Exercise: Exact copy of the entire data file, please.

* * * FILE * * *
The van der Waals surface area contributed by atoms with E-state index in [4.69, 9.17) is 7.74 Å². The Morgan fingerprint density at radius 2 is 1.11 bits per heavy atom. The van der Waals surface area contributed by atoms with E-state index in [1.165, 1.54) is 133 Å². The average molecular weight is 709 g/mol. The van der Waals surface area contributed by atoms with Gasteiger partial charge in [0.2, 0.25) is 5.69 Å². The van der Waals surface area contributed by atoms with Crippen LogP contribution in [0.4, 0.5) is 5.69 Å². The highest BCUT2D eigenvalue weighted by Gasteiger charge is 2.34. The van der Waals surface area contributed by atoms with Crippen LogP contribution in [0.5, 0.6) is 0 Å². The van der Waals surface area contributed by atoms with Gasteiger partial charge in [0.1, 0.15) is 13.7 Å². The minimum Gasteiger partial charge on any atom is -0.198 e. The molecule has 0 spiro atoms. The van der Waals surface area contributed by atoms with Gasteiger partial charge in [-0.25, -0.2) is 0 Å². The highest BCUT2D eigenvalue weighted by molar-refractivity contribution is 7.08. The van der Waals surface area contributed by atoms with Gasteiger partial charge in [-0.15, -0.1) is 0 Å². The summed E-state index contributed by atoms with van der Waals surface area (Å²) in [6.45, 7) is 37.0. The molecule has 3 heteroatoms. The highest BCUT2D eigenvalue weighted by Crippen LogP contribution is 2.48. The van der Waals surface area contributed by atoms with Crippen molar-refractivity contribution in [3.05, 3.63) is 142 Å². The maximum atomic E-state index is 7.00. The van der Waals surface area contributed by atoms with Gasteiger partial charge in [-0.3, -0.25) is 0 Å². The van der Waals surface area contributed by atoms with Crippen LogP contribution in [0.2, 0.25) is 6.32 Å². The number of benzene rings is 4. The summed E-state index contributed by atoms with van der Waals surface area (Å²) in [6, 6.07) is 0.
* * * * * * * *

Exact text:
The van der Waals surface area contributed by atoms with E-state index in [4.69, 9.17) is 7.74 Å². The Morgan fingerprint density at radius 2 is 1.11 bits per heavy atom. The van der Waals surface area contributed by atoms with E-state index in [1.165, 1.54) is 133 Å². The average molecular weight is 709 g/mol. The van der Waals surface area contributed by atoms with Gasteiger partial charge in [0.2, 0.25) is 5.69 Å². The van der Waals surface area contributed by atoms with Crippen LogP contribution in [0.4, 0.5) is 5.69 Å². The highest BCUT2D eigenvalue weighted by Gasteiger charge is 2.34. The van der Waals surface area contributed by atoms with Crippen LogP contribution in [0.5, 0.6) is 0 Å². The van der Waals surface area contributed by atoms with Gasteiger partial charge in [0.1, 0.15) is 13.7 Å². The minimum Gasteiger partial charge on any atom is -0.198 e. The molecule has 0 spiro atoms. The van der Waals surface area contributed by atoms with Gasteiger partial charge in [-0.25, -0.2) is 0 Å². The highest BCUT2D eigenvalue weighted by molar-refractivity contribution is 7.08. The van der Waals surface area contributed by atoms with Gasteiger partial charge in [-0.15, -0.1) is 0 Å². The summed E-state index contributed by atoms with van der Waals surface area (Å²) in [6.45, 7) is 37.0. The molecule has 3 heteroatoms. The highest BCUT2D eigenvalue weighted by Crippen LogP contribution is 2.48. The van der Waals surface area contributed by atoms with Crippen molar-refractivity contribution in [3.05, 3.63) is 142 Å². The maximum atomic E-state index is 7.00. The van der Waals surface area contributed by atoms with Gasteiger partial charge in [-0.3, -0.25) is 0 Å². The van der Waals surface area contributed by atoms with Crippen LogP contribution in [0.2, 0.25) is 6.32 Å². The number of benzene rings is 4. The summed E-state index contributed by atoms with van der Waals surface area (Å²) in [6, 6.07) is 0.